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Wednesday, December 1, 2004

As I peek through the blinds this first morning in December and see that everything is white, the air and the ground alike, I console myself with the thought that in exactly three weeks the days will start getting longer again. Itís not snow-white here in the North Bay, not Minnesota-white or Connecticut-white (as I imagine those places to be, never having visited either — although I have been to Buffalo, and North Dakota). But itís white enough for California, for sure.

When I get around to looking at the computer, my DSL home page informs me that the predicted low temperature today in Santa Rosa is 33ļF, and the current temperature is 30ļF. Well, meteorology isnít an exact science. It shares that quality with my cooking. I think when the days start getting longer my poor attempts in the kitchen will improve along with the temperature. Unfortunately, my bookkeeping seems to be taking a turn toward the wooly side these days, too, and I donít know if or when that trend will reverse itself.

Itís only the first day of this long, dreary month (punctuated, of course, with small mercies and graces such as birthdays and other observances). I know that by the end of December people will be elbowing each other in packed store aisles, but why does it already seem so crowded on the few streets I have to maneuver to get where I need to be (and back again, as quickly as possible)? And why do I get stuck behind the slowest drivers? And why canít I just relax and let it go, instead of sneering and bristling and resenting the inconvenience? Itís not as if any of it is directed at me personally.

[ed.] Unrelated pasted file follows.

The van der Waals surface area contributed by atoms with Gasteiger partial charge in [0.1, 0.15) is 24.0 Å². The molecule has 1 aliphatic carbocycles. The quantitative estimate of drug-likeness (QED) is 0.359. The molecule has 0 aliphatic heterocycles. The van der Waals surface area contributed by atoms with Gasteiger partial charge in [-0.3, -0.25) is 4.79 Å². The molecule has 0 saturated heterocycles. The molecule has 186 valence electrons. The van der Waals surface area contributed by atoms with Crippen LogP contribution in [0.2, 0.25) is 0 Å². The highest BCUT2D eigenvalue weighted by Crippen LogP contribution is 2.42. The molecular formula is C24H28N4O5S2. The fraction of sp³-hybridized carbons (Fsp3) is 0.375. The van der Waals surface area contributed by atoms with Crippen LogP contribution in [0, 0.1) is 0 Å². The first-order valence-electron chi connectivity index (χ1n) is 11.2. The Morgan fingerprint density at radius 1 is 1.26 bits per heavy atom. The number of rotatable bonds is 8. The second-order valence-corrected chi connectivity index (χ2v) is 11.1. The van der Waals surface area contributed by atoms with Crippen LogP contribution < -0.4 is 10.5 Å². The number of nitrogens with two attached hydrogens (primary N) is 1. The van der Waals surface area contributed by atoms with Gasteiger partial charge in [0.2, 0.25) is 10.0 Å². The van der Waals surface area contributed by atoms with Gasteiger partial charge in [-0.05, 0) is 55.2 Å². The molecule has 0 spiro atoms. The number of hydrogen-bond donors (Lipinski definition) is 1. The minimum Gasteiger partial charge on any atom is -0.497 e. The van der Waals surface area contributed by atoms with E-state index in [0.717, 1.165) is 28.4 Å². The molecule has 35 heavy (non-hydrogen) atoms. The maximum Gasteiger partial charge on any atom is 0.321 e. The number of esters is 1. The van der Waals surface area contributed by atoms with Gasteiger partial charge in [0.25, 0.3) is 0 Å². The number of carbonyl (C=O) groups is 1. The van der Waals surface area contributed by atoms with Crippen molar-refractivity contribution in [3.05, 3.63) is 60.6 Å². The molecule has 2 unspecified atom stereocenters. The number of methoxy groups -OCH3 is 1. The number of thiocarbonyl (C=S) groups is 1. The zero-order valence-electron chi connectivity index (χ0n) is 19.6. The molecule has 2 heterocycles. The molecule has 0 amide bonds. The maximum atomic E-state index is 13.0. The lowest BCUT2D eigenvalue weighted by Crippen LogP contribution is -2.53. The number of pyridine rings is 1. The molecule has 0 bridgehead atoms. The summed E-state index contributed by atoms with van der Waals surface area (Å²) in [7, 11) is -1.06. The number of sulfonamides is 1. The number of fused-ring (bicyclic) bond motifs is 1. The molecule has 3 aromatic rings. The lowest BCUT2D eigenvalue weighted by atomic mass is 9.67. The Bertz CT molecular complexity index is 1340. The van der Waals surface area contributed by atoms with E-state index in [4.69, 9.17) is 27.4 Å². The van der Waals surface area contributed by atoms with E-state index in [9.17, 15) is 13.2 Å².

Thatís when I have to remind myself that December, although it is the longest month and has the longest nights of the whole year, will pass no matter how I react to it. By the end of it, the sun will be shining, if not brighter then at least a little longer each day. And whatever resentments I feel toward my fellow humans who happen to be sharing space with me on the roads and in the stores will at some point evaporate and leave behind the holiday cheer which is still dormant at this early point in the season.

1 December 2004

December sunset.

Thatís what Iíd like to believe, anyway, and it does no one any good to believe otherwise.

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The haircut? Not so very wonderful the day after.

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One year ago: Big Push
"He could be at his daughter's house in Southern California, or his other daughter's house in Marin County, or his girlfriend's daughter's house in Washington, or his girlfriend's other daughter's house in Texas."

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